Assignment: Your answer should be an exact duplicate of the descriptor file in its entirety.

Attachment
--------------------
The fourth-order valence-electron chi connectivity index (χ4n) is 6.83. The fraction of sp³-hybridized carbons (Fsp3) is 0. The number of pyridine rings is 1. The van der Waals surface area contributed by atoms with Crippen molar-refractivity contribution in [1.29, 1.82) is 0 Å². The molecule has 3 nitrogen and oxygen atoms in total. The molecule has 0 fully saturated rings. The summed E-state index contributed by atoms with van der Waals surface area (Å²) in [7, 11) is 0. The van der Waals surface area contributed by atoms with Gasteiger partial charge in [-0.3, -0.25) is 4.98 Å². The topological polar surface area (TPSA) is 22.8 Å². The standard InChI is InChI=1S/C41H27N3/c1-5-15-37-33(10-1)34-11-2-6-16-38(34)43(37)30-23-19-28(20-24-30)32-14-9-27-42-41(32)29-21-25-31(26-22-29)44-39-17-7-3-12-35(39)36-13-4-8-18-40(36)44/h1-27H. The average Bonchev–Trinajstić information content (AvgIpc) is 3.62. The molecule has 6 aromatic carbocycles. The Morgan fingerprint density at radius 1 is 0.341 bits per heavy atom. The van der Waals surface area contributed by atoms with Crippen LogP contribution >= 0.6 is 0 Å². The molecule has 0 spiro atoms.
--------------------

The fourth-order valence-electron chi connectivity index (χ4n) is 6.83. The fraction of sp³-hybridized carbons (Fsp3) is 0. The number of pyridine rings is 1. The van der Waals surface area contributed by atoms with Crippen molar-refractivity contribution in [1.29, 1.82) is 0 Å². The molecule has 3 nitrogen and oxygen atoms in total. The molecule has 0 fully saturated rings. The summed E-state index contributed by atoms with van der Waals surface area (Å²) in [7, 11) is 0. The van der Waals surface area contributed by atoms with Gasteiger partial charge in [-0.3, -0.25) is 4.98 Å². The topological polar surface area (TPSA) is 22.8 Å². The standard InChI is InChI=1S/C41H27N3/c1-5-15-37-33(10-1)34-11-2-6-16-38(34)43(37)30-23-19-28(20-24-30)32-14-9-27-42-41(32)29-21-25-31(26-22-29)44-39-17-7-3-12-35(39)36-13-4-8-18-40(36)44/h1-27H. The average Bonchev–Trinajstić information content (AvgIpc) is 3.62. The molecule has 6 aromatic carbocycles. The Morgan fingerprint density at radius 1 is 0.341 bits per heavy atom. The van der Waals surface area contributed by atoms with Crippen LogP contribution >= 0.6 is 0 Å². The molecule has 0 spiro atoms.